Read this: COVID-19 and the American Workplace
The Wage and Hour Division provides information on common issues employers and employees face when responding to COVID-19, and its effects on wages and hours worked under the Fair Labor Standards Act (FLSA), job-protected leave under the Family and Medical Leave Act (FMLA), and paid sick leave and expanded family and medical leave under the Families First Coronavirus Response Act (FFCRA).
FFCRA will help the United States combat and defeat COVID-19 by giving all American businesses with fewer than 500 employees funds to provide employees with paid leave, either for the employee’s own health needs or to care for family members. The legislation will ensure that workers are not forced to choose between their paychecks and the public health measures needed to combat the virus while at the same time reimbursing businesses.
Questions and Answers:
Field Assistance Bulletin:
For further information about Coronavirus, please visit the HHS’s Centers for Disease Control and Prevention.
Read this: Families First Coronavirus Response Act: Questions and Answers
Recently, the U.S. Department of Labor answered various questions regarding assistance to employers and employees and their responsibilities and rights under the Families First Coronavirus Response Act (FFCRA). "Paid Sick Leave" was defined as paid leave under the Emergency Paid Sick Leave Act. "Expanded family and medical leave" means paid leave under the Emergency Family and Medical Leave Expansion Act.
A: The FFCRA’s paid leave provisions are effective on April 1, 2020, and apply to leave taken between April 1, 2020, and December 31, 2020.
A: You have fewer than 500 employees if, at the time your employee’s leave is to be taken, you employ fewer than 500 full-time and part-time employees within the United States, which includes any State of the United States, the District of Columbia, or any Territory or possession of the United States. In making this determination, you should include employees on leave; temporary employees who are jointly employed by you and another employer (regardless of whether the jointly-employed employees are maintained on only your or another employer’s payroll); and day laborers supplied by a temporary agency (regardless of whether you are the temporary agency or the client firm if there is a continuing employment relationship). Workers who are independent contractors under the Fair Labor Standards Act (FLSA), rather than employees, are not considered employees for purposes of the 500-employee threshold.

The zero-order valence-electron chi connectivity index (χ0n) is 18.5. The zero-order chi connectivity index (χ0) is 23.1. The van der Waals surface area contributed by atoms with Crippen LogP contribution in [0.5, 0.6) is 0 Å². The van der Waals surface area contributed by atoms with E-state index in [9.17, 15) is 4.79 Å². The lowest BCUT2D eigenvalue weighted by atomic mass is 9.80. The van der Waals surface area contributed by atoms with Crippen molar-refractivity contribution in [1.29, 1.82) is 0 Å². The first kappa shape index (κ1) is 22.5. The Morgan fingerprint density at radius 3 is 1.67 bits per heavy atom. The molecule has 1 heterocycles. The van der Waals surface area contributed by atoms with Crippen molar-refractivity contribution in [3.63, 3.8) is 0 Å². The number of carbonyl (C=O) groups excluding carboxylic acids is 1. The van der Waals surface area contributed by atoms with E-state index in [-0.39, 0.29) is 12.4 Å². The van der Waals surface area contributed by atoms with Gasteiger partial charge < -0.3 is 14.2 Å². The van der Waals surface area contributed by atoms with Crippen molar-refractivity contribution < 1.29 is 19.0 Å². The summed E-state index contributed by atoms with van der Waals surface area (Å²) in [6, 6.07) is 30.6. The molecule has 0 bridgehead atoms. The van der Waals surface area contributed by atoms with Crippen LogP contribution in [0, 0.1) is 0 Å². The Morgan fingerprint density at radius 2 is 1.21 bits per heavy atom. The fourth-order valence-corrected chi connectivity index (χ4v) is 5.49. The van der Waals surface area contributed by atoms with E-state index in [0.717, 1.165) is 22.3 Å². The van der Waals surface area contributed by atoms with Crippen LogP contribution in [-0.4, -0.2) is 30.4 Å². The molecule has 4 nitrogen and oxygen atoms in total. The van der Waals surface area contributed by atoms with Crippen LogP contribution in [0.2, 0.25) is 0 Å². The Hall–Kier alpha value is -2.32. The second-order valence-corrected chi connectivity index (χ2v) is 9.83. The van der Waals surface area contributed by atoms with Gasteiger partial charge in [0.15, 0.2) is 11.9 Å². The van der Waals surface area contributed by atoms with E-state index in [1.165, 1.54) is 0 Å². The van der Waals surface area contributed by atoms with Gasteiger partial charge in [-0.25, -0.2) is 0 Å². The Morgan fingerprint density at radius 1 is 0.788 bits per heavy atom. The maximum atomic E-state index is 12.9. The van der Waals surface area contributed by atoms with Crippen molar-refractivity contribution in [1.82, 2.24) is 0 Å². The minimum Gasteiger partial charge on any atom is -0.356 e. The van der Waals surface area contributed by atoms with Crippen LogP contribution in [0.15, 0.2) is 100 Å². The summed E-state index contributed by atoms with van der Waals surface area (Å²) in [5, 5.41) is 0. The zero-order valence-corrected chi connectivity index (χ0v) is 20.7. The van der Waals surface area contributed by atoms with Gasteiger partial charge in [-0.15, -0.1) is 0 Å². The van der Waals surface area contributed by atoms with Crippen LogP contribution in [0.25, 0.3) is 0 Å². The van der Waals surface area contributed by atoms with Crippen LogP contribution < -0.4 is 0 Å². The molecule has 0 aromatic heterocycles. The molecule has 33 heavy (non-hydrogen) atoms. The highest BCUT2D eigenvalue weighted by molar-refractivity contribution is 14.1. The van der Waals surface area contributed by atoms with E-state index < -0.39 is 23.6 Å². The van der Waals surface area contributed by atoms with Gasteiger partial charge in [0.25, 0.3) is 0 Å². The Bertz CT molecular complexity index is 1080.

Typically, a corporation (including its separate establishments or divisions) is considered to be a single employer and its employees must each be counted towards the 500-employee threshold. Where a corporation has an ownership interest in another corporation, the two corporations are separate employers unless they are joint employers under the FLSA with respect to certain employees. If two entities are found to be joint employers, all of their common employees must be counted in determining whether paid sick leave must be provided under the Emergency Paid Sick Leave Act and expanded family and medical leave must be provided under the Emergency Family and Medical Leave Expansion Act.
In general, two or more entities are separate employers unless they meet the integrated employer test under the Family and Medical Leave Act of 1993 (FMLA). If two entities are an integrated employer under the FMLA, then employees of all entities making up the integrated employer will be counted in determining employer coverage for purposes of expanded family and medical leave under the Emergency Family and Medical Leave Expansion Act.
A: No. Private sector employers are only required to comply with the Acts if they have fewer than 500 employees.
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Read This: Summary of Revised "CARES" Act Released by Majority Leader McConnell on Sunday, March 22, 2020
NOTE: The bill is subject to further changes as negotiations continue.
Small Business "Paycheck Protection Program"
Loan Program and Credit Facility:
(4) $425 billion for loans, loan guarantees and investments in support of facilities established by the Federal Reserve to support lending to eligible businesses, States, or municipalities.Via the Federal Reserve, the $425 billion could be leveraged significantly, potentially providing up to $4 trillion in financial support .
Allows Federal Reserve to purchase corporate, state and municipal bonds
Business Tax Provisions
Some provisions of previous drafts have been deleted, including:
Banking Relief :
Payments & Relief for Individuals:
Pandemic Unemployment Assistance:
An individual must provide certification that he or she is able and available to work , but is unemployed or underemployed due to:
These provisions do not apply to an individual who can telework with pay.
The federal government will pick up 100% of the cost.
Emergency Increase in Unemployment Benefits:
This sunsets on December31, 2020.
Work Sharing Programs:
Limitations on Paid Leave under the Families First Coronavirus Response Act (FFCRA):
Changes to the "Phase 2" Bill that was just enacted :
Improving Access to Health Care:
provider based on the rate negotiated between the plan and the provider (i.e., the in-network rate). If there is no negotiated rate between the plan and provider (i.e., the provider is out -of-network), the plan would fully reimburse the provider based on the provider's own "cash price" which must be publicly available (listed on a public website). Providers who fail to make their price public could face a civil monetary penalty of up to $300 per day from the Department of Health and Human Services.
would be quickly covered without cost-sharing on a permanent basis as a preventive service.
Provides $242 billion in additional federal appropriations, including: